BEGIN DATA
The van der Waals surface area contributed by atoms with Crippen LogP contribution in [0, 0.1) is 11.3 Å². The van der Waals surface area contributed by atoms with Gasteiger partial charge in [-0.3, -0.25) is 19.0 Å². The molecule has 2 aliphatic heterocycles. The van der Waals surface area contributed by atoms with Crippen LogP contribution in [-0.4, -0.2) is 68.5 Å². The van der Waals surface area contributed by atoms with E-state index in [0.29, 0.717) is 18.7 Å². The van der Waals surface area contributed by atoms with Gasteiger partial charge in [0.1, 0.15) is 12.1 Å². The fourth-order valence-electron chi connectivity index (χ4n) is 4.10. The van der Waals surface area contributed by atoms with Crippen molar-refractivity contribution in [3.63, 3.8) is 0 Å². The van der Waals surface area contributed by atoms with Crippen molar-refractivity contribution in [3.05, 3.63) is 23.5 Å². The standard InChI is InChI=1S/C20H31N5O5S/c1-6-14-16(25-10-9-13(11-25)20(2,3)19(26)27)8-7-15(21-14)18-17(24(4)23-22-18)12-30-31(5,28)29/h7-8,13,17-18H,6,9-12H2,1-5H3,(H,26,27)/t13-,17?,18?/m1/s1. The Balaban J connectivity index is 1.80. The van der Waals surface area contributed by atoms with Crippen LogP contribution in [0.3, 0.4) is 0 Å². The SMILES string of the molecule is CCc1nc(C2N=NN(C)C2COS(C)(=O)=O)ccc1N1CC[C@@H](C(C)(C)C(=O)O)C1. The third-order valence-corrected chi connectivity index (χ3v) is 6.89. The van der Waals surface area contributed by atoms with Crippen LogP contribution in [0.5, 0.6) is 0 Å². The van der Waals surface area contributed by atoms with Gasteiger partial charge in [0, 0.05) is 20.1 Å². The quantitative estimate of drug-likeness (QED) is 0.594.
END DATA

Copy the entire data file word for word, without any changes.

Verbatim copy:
The van der Waals surface area contributed by atoms with Crippen LogP contribution in [0, 0.1) is 11.3 Å². The van der Waals surface area contributed by atoms with Gasteiger partial charge in [-0.3, -0.25) is 19.0 Å². The molecule has 2 aliphatic heterocycles. The van der Waals surface area contributed by atoms with Crippen LogP contribution in [-0.4, -0.2) is 68.5 Å². The van der Waals surface area contributed by atoms with E-state index in [0.29, 0.717) is 18.7 Å². The van der Waals surface area contributed by atoms with Gasteiger partial charge in [0.1, 0.15) is 12.1 Å². The fourth-order valence-electron chi connectivity index (χ4n) is 4.10. The van der Waals surface area contributed by atoms with Crippen molar-refractivity contribution in [3.63, 3.8) is 0 Å². The van der Waals surface area contributed by atoms with Crippen molar-refractivity contribution in [3.05, 3.63) is 23.5 Å². The standard InChI is InChI=1S/C20H31N5O5S/c1-6-14-16(25-10-9-13(11-25)20(2,3)19(26)27)8-7-15(21-14)18-17(24(4)23-22-18)12-30-31(5,28)29/h7-8,13,17-18H,6,9-12H2,1-5H3,(H,26,27)/t13-,17?,18?/m1/s1. The Balaban J connectivity index is 1.80. The van der Waals surface area contributed by atoms with Crippen LogP contribution in [0.3, 0.4) is 0 Å². The SMILES string of the molecule is CCc1nc(C2N=NN(C)C2COS(C)(=O)=O)ccc1N1CC[C@@H](C(C)(C)C(=O)O)C1. The third-order valence-corrected chi connectivity index (χ3v) is 6.89. The van der Waals surface area contributed by atoms with Crippen LogP contribution in [0.5, 0.6) is 0 Å². The van der Waals surface area contributed by atoms with Gasteiger partial charge in [0, 0.05) is 20.1 Å². The quantitative estimate of drug-likeness (QED) is 0.594.